At the beginning of the 20th century, aviation was still in its infancy and aircraft like the thousands flying around the globe today were still unimaginable. The first airplanes were often built mainly of wood, struts, tension wires and canvas and were rather small. At the same time, airships were developed, which can be divided into three categories.
Blimps, where the hull is held in shape by positive pressure and to which the nacelle and tail unit are directly attached.
Rigid airships, which are built like a ship, with a keel and a fixed framework, which is wrapped in fabric panels and receives its lift from lifting gas cells.
Semi-rigid airships, which in addition to a bulging hull, have a supporting structure on the underside. The engines, nacelle and tail unit are attached there.
LZ 130 Graf Zeppelin II was the last German rigid airship and was designed for Atlantic crossings and voyages to the tropics. Its frame was made of duralumin and its hull was made of linen cloth, which was given various coatings to protect it from the elements. The aluminum powder added to the paint for thermal protection, gave the airships their characteristic silver color. LZ 130 Graf Zeppelin II had 16 lifting gas cells, which were originally to be filled with helium, but the USA refused to supply this gas and so hydrogen was used, despite its danger. To avoid an accident like that of LZ 129 Hindenburg at Lakehurst, the connections between the hull and the supporting structure were coated with a conductive coating of graphite.
The lifting gas cells, and the rigid hull made possible the luxurious furnishings inside the airship. On board were lounges, washrooms, a dining room, double cabins for 40 guests, and other rooms for crew accommodation, luggage, and airship operations. It was powered by four 16-cylinder Daimler Benz diesel engines and propellers. The continuous power of the engines was 799 hp and the maximum power was 999 hp.
Although designed for voyages to distant countries, LZ 130 Graf Zeppelin II was mainly used within Germany and completed 30 voyages.
The era of the great German airships ended before the end of World War II and LZ 130 Graf Zeppelin II was scrapped, under political pressure, in 1940 along with other airships. Today, airships are mainly used for tourist purposes.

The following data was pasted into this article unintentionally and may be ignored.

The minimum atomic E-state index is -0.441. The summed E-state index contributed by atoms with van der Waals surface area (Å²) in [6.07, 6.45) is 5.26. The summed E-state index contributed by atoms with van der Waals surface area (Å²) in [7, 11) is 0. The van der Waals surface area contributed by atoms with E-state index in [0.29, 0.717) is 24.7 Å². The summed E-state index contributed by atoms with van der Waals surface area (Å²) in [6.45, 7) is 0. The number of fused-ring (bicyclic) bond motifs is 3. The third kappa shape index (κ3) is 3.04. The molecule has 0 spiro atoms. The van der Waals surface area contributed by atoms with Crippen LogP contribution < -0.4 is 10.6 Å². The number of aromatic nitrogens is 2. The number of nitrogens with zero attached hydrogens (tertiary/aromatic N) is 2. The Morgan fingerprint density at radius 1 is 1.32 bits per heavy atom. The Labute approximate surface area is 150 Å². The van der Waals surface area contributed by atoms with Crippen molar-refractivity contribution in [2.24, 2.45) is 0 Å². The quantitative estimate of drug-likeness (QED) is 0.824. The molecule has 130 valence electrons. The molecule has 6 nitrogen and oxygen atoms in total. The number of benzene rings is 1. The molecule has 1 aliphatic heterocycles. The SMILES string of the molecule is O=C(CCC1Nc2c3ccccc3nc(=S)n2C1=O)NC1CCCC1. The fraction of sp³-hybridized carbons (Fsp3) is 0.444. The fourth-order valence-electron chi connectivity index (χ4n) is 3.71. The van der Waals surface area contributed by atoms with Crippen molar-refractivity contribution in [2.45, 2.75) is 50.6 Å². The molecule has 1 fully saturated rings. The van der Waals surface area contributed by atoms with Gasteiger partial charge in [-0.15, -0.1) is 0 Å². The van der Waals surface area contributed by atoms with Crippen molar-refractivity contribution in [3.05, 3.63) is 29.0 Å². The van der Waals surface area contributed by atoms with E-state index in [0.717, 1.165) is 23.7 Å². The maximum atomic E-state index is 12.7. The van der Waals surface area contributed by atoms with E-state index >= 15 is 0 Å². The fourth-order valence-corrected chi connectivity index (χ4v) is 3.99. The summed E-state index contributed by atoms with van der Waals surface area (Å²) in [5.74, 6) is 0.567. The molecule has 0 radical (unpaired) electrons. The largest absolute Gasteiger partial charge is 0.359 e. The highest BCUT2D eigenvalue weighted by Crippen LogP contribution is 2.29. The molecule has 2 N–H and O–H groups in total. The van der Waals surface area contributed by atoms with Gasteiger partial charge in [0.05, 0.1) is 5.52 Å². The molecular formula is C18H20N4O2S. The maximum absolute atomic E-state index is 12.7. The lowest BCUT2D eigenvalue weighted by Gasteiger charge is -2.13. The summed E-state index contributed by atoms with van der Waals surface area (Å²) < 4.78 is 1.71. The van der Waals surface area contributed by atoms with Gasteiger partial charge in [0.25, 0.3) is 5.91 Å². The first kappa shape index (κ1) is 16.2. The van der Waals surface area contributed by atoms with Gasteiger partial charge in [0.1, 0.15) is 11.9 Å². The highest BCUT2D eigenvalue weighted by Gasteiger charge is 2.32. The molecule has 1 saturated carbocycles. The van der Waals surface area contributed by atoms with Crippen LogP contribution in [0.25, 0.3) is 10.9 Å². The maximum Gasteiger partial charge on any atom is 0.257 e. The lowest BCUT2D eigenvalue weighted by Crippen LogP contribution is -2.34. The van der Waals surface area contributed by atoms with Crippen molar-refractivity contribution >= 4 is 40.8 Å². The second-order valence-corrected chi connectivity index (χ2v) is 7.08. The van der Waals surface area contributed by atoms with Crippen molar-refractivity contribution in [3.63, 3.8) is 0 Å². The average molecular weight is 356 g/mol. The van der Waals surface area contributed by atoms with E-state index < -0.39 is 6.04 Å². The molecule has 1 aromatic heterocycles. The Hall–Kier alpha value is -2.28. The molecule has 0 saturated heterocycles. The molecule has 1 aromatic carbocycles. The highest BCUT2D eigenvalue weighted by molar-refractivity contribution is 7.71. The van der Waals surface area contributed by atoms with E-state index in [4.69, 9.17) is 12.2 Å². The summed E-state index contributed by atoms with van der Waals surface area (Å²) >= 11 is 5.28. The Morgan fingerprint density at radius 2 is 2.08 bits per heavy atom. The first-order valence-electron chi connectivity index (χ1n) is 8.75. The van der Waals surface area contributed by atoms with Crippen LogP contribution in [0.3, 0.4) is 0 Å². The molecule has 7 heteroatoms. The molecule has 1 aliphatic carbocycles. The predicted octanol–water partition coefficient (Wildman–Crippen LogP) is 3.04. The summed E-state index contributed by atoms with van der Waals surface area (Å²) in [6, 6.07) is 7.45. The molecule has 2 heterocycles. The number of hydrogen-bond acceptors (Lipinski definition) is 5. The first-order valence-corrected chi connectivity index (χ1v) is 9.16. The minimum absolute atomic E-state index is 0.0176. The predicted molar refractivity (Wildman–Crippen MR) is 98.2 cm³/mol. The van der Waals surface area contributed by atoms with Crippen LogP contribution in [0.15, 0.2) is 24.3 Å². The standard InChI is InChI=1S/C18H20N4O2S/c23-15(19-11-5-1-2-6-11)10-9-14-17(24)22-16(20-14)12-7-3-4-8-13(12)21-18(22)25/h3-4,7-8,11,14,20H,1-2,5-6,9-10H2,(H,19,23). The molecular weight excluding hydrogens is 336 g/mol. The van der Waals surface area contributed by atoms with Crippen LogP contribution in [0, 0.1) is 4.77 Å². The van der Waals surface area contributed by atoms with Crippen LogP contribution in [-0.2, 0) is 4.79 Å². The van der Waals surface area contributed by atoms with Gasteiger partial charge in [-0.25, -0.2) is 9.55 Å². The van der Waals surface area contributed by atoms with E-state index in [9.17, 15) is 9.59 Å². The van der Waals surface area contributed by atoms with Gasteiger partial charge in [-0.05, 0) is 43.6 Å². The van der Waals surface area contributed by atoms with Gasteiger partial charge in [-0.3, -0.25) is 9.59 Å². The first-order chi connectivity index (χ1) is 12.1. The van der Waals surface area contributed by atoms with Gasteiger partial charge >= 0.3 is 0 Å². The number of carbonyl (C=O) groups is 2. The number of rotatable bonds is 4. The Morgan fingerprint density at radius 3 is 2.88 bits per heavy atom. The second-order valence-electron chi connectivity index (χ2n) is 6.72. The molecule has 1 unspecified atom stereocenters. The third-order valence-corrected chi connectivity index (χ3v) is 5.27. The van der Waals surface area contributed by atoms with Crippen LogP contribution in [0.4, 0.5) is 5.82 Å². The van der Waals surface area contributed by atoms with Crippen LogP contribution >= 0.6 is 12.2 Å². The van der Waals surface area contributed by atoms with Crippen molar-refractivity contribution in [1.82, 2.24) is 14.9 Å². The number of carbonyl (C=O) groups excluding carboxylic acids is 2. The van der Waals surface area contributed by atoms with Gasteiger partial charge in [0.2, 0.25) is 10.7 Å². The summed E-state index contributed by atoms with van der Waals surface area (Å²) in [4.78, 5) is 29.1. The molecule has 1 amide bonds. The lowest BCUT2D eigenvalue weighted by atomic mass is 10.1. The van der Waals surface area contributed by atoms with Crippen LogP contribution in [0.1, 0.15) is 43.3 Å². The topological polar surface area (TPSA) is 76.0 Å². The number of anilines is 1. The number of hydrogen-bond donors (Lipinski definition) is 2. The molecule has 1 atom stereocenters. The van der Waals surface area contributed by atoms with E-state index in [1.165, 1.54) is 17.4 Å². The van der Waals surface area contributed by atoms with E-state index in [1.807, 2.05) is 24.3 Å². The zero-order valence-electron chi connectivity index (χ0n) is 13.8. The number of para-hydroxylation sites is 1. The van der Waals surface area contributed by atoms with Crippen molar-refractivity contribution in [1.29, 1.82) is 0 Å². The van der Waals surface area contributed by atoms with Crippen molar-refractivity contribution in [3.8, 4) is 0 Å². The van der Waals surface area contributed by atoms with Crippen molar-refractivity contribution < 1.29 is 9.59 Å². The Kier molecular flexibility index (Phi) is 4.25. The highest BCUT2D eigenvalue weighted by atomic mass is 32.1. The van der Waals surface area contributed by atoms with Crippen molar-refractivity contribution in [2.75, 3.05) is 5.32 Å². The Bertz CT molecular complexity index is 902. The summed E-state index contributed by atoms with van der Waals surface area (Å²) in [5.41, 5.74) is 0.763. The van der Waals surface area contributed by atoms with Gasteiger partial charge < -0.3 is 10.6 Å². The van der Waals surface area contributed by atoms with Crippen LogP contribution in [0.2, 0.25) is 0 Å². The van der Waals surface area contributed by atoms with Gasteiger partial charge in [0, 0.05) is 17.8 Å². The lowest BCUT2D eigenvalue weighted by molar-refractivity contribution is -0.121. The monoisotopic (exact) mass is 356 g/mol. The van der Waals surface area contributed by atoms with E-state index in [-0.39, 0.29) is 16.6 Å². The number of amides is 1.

Airship LZ 130 Graf Zeppelin II – Basic data
Source: LZ 130
|Empty weight||114 t|
|Carrying capacity||70 t Hydrogen/50 t Helium|
At the beginning of the 20th century, Alfred Wilm experimented with producing various particularly strong aluminum alloys. He applied standard steel production processes to various aluminum alloys. He found that the alloys exhibited greater strength and hardness after quenching and after a resting period of several days. This is mainly since some time after quenching, an initially suppressed precipitation of a second phase, a homogeneous chemical compound of two metals, in this case between copper and aluminum, takes place in the alloy. This can take place by cold aging (room temperature) or artificial aging (higher temperatures).
Wilm's alloy contained small amounts of copper, magnesium, manganese, silicon, and iron in addition to the aluminum. Because of its strength, the new alloy was called duralumin. Today's higher-strength aluminum alloys are trivially also often still called this or similar and are widely used in various industries.
The lightweight construction and weight management aspect
As can be seen from the table, duralumin has more than half the density of simple steels. Therefore, more than half of the weight could be saved in the skeleton. Most importantly, duralumin has a very similar tensile strength to simple steels.
|Pure aluminium Al99.5||2,7||70.000||75-100|
|Carbon steel S355||7,9||200.000||510|
|Spring steel 54SiCr6||7,46||210.000||1450-1750|
This allowed the use of the large scaffolds that formed the support structure of the rigid airships. A military airship LZ 26was the first German zeppelin whose basic structure was built of duralumin.
In addition, LZ 130 Graf Zeppelin II was the first zeppelin to have a ballast water extraction system to compensate for the loss of weight due to fuel consumption during the voyage. The water was obtained by condensation from the exhaust gases of the diesel engines. The water vapor produced during combustion was captured and cooled. The water thus obtained was fed into the ballast water tanks. In some cases, such ballast water was also filled by precipitation on the hull or by water intake from the sea, lakes, or rivers. However, the use of the ballast extraction system was much more reliable and independent of weather conditions.
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